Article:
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Earlier today, Apple introduced the latest iPhone and Apple Watch series, and they come in pink! You read that right. Pretty, pastel, pink.
This isn’t the first time Apple has released a rose-hued device. The iPhone 13 had a pink model, and the iPhone 6s and 7 were strategically labelled ‘Rose Gold’, but this year in particular it holds cultural significance.
Historically, the colour pink has caused a lot of controversy. Through the years it has been associated with aristocracy, the punk movement, prisons, and feminist activism. Thanks to the Barbie movie, the colour pink has had a resurgence in pop-culture this year with online communities calling the style ‘Barbie-core’. Although the hue has been used to denote power and rebellion, it simultaneously has been branded feminine and frivolous. Ultimately labels that Apple may have wanted to avoid for greater market appeal.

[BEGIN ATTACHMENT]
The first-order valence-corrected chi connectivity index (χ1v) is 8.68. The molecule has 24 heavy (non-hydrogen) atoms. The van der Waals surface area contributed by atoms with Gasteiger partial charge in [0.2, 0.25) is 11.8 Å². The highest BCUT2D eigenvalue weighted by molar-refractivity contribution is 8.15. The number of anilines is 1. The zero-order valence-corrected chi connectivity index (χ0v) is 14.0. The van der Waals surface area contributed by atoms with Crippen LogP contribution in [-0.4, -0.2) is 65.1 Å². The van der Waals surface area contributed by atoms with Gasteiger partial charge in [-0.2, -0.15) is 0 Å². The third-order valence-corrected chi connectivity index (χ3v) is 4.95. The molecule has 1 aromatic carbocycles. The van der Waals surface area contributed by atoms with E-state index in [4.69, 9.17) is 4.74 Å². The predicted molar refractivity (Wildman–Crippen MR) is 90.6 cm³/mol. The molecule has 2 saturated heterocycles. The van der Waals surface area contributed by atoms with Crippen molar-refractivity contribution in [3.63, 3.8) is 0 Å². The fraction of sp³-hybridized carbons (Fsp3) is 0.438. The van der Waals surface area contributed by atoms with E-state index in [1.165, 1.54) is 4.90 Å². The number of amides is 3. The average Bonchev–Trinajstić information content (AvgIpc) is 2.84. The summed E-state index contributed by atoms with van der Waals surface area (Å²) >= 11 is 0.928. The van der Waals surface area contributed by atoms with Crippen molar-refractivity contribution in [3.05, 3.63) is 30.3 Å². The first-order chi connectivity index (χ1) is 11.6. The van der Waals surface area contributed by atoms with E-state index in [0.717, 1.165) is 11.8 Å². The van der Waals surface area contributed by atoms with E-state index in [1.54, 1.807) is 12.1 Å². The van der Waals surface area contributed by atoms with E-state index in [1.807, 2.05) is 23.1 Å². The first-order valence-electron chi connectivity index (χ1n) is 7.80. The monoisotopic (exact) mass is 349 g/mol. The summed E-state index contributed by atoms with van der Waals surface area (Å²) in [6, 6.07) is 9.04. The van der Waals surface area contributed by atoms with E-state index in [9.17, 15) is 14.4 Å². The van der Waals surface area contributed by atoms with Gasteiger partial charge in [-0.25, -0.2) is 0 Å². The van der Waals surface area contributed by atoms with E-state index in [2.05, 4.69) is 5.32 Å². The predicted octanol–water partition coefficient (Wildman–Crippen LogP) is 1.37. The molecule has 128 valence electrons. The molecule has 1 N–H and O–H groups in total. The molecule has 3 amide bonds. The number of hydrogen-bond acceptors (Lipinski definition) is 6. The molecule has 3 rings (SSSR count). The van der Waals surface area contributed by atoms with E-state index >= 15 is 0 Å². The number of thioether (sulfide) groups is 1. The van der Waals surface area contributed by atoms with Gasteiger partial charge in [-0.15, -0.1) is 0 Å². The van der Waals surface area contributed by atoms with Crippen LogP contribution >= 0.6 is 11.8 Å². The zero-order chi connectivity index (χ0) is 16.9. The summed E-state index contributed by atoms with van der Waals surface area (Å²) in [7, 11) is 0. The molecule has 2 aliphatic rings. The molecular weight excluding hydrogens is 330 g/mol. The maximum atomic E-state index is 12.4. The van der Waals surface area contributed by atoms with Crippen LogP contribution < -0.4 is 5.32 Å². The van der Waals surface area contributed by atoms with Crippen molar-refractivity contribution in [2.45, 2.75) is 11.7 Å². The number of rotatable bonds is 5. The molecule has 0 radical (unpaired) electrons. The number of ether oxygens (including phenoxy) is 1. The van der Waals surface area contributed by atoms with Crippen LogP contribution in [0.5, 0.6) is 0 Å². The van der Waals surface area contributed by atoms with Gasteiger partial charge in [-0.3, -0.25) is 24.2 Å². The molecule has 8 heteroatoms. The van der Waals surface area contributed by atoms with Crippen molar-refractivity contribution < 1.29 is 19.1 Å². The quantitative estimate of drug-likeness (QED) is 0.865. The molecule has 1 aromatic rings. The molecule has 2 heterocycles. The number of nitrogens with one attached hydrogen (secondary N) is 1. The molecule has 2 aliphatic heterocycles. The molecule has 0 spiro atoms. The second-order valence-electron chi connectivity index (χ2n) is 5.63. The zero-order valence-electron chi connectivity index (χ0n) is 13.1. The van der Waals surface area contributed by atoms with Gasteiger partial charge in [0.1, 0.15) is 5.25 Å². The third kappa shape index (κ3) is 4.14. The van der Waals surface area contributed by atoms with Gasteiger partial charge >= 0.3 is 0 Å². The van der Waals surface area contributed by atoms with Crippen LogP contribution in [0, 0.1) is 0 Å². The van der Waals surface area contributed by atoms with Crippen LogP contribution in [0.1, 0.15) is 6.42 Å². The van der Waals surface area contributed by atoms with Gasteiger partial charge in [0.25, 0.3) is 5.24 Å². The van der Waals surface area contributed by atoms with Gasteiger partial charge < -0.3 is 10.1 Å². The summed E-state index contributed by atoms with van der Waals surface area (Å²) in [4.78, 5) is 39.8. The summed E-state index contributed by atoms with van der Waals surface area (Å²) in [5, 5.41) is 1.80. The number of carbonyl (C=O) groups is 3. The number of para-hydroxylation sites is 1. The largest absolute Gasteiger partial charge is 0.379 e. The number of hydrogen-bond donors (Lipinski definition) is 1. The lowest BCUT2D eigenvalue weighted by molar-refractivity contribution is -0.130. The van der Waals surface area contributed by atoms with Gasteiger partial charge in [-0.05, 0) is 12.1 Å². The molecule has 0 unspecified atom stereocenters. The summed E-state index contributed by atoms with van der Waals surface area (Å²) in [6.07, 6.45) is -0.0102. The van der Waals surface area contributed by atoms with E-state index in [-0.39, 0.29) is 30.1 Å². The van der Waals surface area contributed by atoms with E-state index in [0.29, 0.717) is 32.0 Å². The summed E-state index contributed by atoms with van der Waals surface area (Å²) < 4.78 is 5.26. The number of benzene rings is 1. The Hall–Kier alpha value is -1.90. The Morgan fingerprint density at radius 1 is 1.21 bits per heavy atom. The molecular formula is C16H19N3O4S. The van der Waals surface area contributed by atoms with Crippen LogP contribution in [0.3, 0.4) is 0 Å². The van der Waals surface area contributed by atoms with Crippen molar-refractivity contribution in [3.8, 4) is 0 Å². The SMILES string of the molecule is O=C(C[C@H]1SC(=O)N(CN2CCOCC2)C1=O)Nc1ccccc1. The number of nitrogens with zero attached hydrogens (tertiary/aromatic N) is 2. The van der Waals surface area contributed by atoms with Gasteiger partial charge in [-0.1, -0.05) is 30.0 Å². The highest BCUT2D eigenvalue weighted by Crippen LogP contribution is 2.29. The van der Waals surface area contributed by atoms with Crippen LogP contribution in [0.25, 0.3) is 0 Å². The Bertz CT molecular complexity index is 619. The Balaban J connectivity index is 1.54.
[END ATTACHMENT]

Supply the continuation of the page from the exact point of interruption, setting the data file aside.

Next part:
This feminine switch started around the 1950’s, after the Second World War. The 1957 film Funny Face includes a song called “Think Pink” which encouraged women to steer away from “the black” and “the blue” - a reference to the colours worn by women during the war. Post-War, the blue-for-boys and pink-for-girls stereotypes began to blossom and continue to this day.
Earlier this year, the Barbie movie became a cultural event. Viewers in droves dressed up in pure, unadulterated pink, catapulting the colour back into Vogue (literally). This film sparked a pink revival across the whole cultural zeitgeist, and Apple using the Pink iPhone 15 as its hero colour is the final flourish.
Of course the colourway is a welcoming nod to women in the male-dominated tech space, but in another sense it is a reconnection with Apple’s roots. Famously Steve Jobs declared Apple for “...the crazy ones. The misfits. The rebels. The troublemakers.” That sounds pretty similar to the history of the colour pink, doesn’t it?